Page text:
Beginning the mission’s fourth spacewalk at 13:45 UTC, Massimino and Good went to work repairing the Space Telescope Imaging Spectrograph (STIS). The spectrograph failed in 2004 due to a blown power supply. As with the ACS, the STIS was not designed with the intention of servicing it while in space, and one of the major challenges was to remove a cover plate held tight with over 100 screws using a specially designed tool called a fastener-capture plate, designed to trap the screws and washers and prevent them from floating into space when removed. While preparing the fastener-capture plate, Massimino encountered issues with a handrail that had to be removed to accommodate the fastener-capture plate.[NASA 22] The handrail had a stripped bolt on the bottom, preventing it from being released.[NASA 22] After trying multiple options without success, managers on the ground advised Massimino to use brute force to remove the handrail, so he could proceed with the removal of the cover plate.[NASA 22] The procedure was tested at Goddard Space Flight Center prior to approving it, showing that the stripped bolt could be broken off safely using force. Working inside the orbiter, Feustel walked Massimino through the procedure slowly, advising him to tape the handrail with Kapton tape to prevent any parts from breaking off or flying loose, to be aware of the reaction the force would have, as well as to watch for sharp edges on the handrail after removal.
Once the handrail was removed, Massimino went to work attaching the capture plate, but ran into additional problems when the battery in one of his power tools failed. Massimino was instructed to return to the orbiter’s airlock to retrieve a spare tool and to recharge his suit’s oxygen reserves, to allow for completion of the STIS repair. The rest of the STIS repair work was completed without any problems, but the spacewalkers were nearly two hours behind the scheduled timeline, so managers on the ground decided to postpone the task of installing a New Outer Blanket Layers (NOBLs) onto the telescope’s outer shell.[NASA 22] The spacewalk, originally scheduled to last six hours and thirty minutes, ended at 21:47 UTC, for a time of eight hours and two minutes.[NASA 22] At the time, it became the sixth longest spacewalk in history.[NASA 22] It was the twenty-second spacewalk devoted to servicing the Hubble telescope, and Massimino’s fourth spacewalk, bringing his total EVA time to thirty hours, forty-four minutes.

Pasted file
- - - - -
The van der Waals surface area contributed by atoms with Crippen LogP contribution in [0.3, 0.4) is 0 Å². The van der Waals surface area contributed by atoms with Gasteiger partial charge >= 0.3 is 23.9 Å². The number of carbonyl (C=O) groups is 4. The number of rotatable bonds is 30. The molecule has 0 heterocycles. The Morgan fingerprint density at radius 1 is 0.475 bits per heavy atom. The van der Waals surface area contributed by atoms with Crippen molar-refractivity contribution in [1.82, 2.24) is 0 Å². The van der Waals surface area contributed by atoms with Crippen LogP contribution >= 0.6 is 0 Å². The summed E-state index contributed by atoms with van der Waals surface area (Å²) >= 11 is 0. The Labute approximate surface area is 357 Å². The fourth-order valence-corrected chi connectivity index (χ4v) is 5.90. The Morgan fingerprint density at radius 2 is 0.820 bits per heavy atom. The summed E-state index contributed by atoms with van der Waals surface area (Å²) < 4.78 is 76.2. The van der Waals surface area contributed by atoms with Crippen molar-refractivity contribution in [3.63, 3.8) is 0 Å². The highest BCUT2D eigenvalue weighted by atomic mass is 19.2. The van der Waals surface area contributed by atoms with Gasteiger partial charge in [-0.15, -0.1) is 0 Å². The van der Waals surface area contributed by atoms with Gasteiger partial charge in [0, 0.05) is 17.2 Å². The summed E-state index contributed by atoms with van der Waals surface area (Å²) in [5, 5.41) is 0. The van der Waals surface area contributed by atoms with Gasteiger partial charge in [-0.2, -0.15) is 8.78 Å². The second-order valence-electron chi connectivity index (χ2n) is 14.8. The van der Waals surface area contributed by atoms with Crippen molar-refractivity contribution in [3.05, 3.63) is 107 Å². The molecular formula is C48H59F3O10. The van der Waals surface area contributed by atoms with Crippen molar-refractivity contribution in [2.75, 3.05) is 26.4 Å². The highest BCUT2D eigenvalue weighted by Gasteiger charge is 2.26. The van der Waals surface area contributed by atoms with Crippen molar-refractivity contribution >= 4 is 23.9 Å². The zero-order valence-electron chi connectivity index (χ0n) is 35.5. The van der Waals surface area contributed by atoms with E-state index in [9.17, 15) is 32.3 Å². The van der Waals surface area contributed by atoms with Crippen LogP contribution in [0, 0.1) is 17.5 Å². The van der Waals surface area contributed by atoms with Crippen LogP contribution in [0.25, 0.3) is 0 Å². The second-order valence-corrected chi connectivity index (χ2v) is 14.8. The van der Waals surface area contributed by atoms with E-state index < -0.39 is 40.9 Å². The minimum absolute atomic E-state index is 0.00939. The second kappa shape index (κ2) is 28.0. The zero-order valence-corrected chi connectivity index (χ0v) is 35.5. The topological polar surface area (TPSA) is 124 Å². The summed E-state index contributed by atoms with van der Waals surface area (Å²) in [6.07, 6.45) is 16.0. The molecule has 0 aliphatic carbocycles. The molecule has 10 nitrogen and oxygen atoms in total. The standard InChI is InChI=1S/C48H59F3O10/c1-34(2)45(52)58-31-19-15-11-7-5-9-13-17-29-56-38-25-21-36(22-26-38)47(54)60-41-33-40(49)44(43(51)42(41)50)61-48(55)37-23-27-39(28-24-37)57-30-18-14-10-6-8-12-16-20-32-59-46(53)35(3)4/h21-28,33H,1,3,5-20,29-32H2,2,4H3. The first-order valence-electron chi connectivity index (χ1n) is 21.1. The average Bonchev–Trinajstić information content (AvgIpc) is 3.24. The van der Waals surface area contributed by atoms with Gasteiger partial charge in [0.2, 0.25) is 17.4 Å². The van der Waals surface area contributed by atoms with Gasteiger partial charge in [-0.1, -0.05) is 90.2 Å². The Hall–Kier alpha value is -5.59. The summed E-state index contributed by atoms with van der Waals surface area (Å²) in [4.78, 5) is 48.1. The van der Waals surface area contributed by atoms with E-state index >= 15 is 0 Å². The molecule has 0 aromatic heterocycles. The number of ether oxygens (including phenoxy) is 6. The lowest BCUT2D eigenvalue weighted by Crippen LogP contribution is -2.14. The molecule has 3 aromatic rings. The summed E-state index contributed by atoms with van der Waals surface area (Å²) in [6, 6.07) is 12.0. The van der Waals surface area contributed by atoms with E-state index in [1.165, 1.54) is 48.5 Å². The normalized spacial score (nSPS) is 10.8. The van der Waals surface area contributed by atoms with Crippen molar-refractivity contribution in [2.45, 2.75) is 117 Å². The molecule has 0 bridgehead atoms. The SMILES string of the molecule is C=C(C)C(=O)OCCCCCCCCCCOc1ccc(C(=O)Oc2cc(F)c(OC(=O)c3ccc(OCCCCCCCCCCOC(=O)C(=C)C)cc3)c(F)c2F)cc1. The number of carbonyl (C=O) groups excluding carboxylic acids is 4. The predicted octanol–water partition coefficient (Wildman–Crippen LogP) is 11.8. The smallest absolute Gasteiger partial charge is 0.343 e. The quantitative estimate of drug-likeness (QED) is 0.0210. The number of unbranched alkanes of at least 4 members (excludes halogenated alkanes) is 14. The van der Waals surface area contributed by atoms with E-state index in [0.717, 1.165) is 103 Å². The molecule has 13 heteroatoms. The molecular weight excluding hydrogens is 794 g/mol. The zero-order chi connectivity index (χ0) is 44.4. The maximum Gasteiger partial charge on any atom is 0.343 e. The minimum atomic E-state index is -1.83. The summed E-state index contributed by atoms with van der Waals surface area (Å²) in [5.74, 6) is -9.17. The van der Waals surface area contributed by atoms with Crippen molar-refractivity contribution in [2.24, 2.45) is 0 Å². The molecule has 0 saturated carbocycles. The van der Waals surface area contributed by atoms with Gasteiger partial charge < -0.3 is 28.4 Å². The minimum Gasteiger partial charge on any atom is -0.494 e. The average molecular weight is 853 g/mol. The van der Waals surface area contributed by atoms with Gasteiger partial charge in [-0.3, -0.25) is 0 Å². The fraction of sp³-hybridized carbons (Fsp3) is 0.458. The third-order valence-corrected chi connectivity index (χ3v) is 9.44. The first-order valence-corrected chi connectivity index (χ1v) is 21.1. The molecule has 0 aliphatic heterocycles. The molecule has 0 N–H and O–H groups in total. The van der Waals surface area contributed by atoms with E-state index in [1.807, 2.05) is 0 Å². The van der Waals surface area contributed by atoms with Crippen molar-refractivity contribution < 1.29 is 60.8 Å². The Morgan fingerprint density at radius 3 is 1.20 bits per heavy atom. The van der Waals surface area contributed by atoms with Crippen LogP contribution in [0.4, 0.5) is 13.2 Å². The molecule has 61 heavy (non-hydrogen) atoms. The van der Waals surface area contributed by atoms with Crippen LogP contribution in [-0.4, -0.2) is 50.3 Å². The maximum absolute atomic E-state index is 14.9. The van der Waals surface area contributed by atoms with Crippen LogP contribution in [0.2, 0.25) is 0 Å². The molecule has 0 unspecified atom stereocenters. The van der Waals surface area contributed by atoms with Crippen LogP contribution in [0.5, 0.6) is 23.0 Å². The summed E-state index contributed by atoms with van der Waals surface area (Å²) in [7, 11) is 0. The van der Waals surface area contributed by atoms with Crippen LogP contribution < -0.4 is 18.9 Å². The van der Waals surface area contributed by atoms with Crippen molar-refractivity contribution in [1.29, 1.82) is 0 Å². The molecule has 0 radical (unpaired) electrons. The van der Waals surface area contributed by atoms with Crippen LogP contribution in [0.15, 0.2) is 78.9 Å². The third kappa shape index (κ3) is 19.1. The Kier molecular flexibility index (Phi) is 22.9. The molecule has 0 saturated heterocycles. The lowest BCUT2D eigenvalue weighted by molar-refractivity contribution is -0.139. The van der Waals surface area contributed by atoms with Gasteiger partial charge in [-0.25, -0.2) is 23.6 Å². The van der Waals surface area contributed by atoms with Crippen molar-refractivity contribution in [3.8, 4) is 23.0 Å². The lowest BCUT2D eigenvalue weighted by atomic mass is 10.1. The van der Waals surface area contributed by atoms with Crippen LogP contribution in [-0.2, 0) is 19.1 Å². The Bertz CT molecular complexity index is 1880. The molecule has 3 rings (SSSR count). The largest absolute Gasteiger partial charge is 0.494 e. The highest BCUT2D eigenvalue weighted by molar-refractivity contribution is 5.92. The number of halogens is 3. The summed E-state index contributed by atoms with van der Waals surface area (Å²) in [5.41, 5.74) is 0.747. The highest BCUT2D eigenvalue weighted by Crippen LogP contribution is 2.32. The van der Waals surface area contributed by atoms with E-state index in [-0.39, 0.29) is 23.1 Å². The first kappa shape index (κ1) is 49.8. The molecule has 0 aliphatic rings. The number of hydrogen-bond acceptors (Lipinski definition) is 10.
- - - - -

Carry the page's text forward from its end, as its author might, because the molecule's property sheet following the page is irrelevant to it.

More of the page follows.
During the mission status briefing, Jennifer Wiseman, Chief of Exoplanet and Stellar Astrophysics for Goddard Space Flight Center, noted that the repair of STIS was a major victory for both the mission and the science community, as that part of the telescope performed unique functions, helping scientists understand the materials planets are composed of, and looking at things like the motion of stars around black holes.[NASA 22]
After initial aliveness testing that showed no issues, STIS was taken into functional testing, and issues were seen when the telescope put itself into safe mode due to a low thermal limit sensor.[NASA 22] Ground controllers at Goddard would restart the testing once the thermal limit sensor was back in normal sensor range, but it is believed the component is in good shape.[NASA 22]
As Arthur C. Clarke says, the only way of finding the limits on the possible, is by going beyond them into the impossible. And on this mission, we tried some things that many people said were impossible – fixing STIS, repairing ACS, achieving all the content that we have in this mission. But we’ve achieved that and we wish Hubble the very best. It’s really a sign of the great country that we live in that we’re able to do things like this on a marvelous spaceship like the space shuttle Atlantis. And I’m convinced that if we can solve problems like repairing Hubble, getting to space, doing the servicing we do traveling 17,500 miles an hour around the Earth, that we can achieve other great things, like solving our energy problems and our climate problems, all things that are in the middle of NASA’s prime and core values.
— John L. Grunsfeld